Could a channel strategy get you more leads and customers? Before you can answer that question, you need to understand the modern buyer journey. They want their favourite brands to understand their needs, deliver unforgettable experiences, and provide consistency from one avenue to the next. In other words, they want the perfect channel strategy. As the touch-points companies use to connect with their clients , channels are constantly changing and evolving. This means that brands need to focus on choosing the right types of channel strategy for their identity and their audience.
The chapter leans heavily on consumer buying behavior that students new to marketing may not be fully familiar with. As a result, perhaps a brief explanation of consumer buying behavior literature is appropriate before discussing this chapter. Chapter Objectives Market considerations are a key determinant of channel structure because marketing channels must reflect the needs and wants of the customer — customer centric.
When designing a product line, a manufacturer is often aware that it does not control the ultimate targeting of the products in the line to the different consumer segments. While the manufacturers can attempt to influence the target customers through communications in appropriate media, product design, and the choice of channels of distribution, the ultimate targeting is made by a retailer, which might only care about its own interests, and is fully in control of interactions with customers, including how the product is sold and displayed. This occurrence is widespread in numerous markets, for example, frequently purchased consumer products, home appliances, personal computers, automobiles, etc. The audience for this paper includes practitioners and academics who want to better understand how a manufacturer selling through an intermediary can better induce this intermediary to have a targeting strategy consistent with the manufacturer's intentions and be willing to carry the full product line. The paper attempts to find what are the main issues a manufacturer selling through a distribution channel has to worry about when designing the product line.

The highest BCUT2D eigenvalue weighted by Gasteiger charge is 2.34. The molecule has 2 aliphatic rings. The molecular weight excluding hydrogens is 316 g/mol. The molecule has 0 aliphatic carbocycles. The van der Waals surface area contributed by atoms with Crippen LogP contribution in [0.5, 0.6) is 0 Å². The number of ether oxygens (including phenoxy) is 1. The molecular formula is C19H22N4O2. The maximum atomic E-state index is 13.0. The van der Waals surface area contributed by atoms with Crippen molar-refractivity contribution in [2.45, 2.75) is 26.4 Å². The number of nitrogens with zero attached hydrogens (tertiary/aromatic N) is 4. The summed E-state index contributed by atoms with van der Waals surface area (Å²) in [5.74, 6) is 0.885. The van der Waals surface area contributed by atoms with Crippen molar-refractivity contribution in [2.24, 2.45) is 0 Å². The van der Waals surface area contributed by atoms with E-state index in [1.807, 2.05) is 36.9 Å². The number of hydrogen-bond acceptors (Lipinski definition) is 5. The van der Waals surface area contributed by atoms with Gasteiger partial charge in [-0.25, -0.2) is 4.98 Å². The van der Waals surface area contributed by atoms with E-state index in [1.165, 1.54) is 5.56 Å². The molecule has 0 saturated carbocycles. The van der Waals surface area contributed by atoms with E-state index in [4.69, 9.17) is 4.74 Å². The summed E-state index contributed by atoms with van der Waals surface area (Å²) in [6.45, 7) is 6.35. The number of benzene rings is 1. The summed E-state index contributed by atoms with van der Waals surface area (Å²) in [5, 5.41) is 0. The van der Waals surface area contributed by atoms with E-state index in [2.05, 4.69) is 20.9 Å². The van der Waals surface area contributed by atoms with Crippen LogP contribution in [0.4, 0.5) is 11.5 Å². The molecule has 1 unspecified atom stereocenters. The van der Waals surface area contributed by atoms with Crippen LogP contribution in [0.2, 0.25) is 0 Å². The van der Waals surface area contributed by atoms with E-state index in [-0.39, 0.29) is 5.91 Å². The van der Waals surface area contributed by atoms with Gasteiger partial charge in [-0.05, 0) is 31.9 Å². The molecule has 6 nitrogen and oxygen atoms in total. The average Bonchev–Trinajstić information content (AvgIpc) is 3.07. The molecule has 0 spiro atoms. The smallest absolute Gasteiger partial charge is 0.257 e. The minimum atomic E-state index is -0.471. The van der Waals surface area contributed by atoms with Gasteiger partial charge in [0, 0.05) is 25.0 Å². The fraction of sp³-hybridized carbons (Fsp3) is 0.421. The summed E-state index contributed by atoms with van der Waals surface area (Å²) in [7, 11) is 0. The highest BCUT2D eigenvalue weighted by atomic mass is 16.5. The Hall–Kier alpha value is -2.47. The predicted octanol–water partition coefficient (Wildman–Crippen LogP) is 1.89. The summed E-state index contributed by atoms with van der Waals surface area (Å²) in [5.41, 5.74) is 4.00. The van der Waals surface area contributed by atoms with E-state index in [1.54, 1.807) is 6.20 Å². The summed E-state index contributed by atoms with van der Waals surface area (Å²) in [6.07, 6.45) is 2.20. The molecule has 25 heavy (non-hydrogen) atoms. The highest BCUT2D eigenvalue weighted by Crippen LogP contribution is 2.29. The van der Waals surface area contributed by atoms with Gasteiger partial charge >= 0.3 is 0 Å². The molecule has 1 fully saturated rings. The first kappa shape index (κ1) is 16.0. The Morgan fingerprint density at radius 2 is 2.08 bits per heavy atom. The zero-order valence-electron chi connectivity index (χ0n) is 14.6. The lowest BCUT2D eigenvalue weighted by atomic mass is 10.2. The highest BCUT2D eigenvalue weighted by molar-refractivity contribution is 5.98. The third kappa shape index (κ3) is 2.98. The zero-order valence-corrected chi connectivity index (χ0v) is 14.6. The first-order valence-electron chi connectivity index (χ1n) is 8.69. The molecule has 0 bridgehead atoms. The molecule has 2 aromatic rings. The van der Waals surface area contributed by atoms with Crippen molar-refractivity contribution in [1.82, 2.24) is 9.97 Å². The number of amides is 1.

Channel choice involves understanding the ultimate user and how they prefer to purchase merchandise. Whether a firm be a one person operation or one that employs thousands of people and generates billions in sales, all are in business to serve the needs of markets. In order to do this, these firms must be assured that their products are distributed to their intended markets. Most producing and manufacturing firms are not in a favorable position to perform all the tasks that would be necessary to distribute their products directly to their final user markets. Other channel members can be useful to the producer in designing the product, packaging it, pricing it, promoting it, and distributing it through the most effective channels.
The primary purpose of any channel of distribution is to bridge the gap between the producer of a product and its user. Identify the types of institutions that participate in marketing channels, and the three primary functions of these channels. The primary purpose of any channel of distribution is to bridge the gap between the producer of a product and the user of it, whether the parties are located in the same community or in different countries thousands of miles apart.
Part 2: Developing the Marketing Channel. Target Markets and Channel Design Strategy. Market Geography 3 Market geography refers to the geographical extent of markets and where they are located. Postal ZIP codes. Globally A high degree of mobility within the U.
Vague and generic messages are far less likely to resonate with audiences than specific, direct communication — which is why targeting in marketing is so important. Targeting in marketing is a strategy that breaks a large market into smaller segments to concentrate on a specific group of customers within that audience. It defines a segment of customers based on their unique characteristics and focuses solely on serving them.